“I'm suffering from work related stress, doctor”BMJ 2000; 321 doi: https://doi.org/10.1136/bmj.321.7259.519/a (Published 19 August 2000) Cite this as: BMJ 2000;321:519
My first girlfriend would sometimes ask me, as we wandered along the deep lanes by our Cotswold school, whether I was happy. The question would uniformly plunge me into a state of self questioning doubt. The truth was that, when I paused to examine the question, I was not happy. At least not to the degree that the films shown in the assembly hall on a Saturday night had led me to expect that I should be. But equally I was not unhappy. At least not until she asked me the question.
I read an article recently by a sociologist from Kent University called Dr Furedi. The man is a prophet and I hereby burn incense at his shrine. Writing about the phenomenon of workplace stress, he notes that a huge proportion of the workforce perceive themselves as highly stressed by work. (I suspect that anyone working in the NHS also comes into that category.) But this is not a new phenomenon, he points out, nor one confined to those in work. Those who are unemployed experience similar stresses. And even children are not immune. At a recent national teachers' conference, examinations were denounced as being “sadistic” and little more than “child abuse.”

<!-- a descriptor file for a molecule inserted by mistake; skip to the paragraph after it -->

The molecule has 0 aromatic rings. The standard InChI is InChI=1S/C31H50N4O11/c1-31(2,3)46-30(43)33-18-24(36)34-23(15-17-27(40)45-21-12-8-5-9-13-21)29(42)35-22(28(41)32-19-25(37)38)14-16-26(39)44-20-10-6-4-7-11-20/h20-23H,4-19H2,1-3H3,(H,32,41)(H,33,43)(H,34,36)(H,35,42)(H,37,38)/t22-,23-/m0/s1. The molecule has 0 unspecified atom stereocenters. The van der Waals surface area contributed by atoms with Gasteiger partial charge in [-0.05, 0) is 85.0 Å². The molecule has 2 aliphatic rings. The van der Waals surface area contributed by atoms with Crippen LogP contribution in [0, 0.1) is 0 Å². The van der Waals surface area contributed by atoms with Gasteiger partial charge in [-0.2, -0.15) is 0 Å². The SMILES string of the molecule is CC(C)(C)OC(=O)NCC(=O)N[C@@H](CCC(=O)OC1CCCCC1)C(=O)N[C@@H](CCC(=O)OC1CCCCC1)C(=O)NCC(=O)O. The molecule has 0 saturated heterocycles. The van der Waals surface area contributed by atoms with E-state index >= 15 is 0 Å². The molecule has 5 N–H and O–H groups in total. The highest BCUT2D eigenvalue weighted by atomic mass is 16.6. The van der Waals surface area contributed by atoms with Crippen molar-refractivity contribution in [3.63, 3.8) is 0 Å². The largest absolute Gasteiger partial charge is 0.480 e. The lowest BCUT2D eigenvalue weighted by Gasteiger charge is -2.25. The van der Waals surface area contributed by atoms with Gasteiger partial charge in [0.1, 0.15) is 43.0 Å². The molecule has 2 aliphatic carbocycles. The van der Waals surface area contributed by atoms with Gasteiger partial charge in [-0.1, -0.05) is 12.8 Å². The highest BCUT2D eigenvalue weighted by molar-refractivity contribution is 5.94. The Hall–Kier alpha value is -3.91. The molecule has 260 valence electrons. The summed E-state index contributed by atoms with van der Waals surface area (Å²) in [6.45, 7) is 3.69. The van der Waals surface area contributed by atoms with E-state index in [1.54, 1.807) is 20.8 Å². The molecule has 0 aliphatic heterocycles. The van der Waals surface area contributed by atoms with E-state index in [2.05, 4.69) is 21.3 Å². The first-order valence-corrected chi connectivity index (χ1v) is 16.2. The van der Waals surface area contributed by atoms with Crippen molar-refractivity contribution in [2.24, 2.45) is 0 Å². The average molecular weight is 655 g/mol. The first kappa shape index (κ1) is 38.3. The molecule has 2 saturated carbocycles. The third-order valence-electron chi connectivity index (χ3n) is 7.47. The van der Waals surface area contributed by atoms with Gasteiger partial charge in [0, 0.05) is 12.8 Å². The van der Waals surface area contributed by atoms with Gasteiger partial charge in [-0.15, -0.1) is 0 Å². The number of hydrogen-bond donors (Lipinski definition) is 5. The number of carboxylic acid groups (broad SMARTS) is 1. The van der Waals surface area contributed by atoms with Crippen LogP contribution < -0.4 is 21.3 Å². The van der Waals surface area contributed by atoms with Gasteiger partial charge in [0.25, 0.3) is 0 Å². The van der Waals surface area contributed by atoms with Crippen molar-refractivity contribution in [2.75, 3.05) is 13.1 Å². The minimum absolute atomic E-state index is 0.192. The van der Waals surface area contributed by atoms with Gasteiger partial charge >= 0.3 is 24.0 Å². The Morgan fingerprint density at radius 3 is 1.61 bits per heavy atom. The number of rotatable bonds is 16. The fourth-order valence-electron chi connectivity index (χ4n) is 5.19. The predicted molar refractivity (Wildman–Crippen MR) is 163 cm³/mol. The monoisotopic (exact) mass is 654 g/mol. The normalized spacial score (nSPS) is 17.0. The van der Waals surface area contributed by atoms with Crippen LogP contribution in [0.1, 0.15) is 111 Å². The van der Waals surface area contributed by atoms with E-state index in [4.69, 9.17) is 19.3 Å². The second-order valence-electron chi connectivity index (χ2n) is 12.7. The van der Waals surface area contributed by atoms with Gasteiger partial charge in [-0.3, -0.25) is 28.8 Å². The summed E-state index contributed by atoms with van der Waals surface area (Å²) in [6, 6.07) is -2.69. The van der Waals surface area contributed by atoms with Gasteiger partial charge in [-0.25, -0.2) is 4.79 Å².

And yet, as Dr Furedi points out, there are many therapists, lawyers, and others who have a vested interest in creating a climate in which people are encouraged to interpret their daily problems through the metaphor of psychological illness. By medicalising stress we “inflate the sense of emotional injury and invite people to perceive themselves as ill.”
I still dream sometimes about a young woman with diabetes whom I was unsuccessful in resuscitating. She asked me to “save her” as she disappeared under the waves of ventricular fibrillation. Should I sue the NHS for the Post Traumatic Stress Disorder (note the capitals) as some police officers have done in the case of the Hillsborough disaster?
The problem seems to be that we expect to be happy. We perceive it as a right, and we feel guilty, inadequate, and resentful if we are not. Perhaps we should accept, like the generation who came through the second world war, that life is not always easy and that a sense of aggrieved injustice often only makes it worse. As someone once said, “the natural state of the intelligent human being is one of modified unhappiness.”
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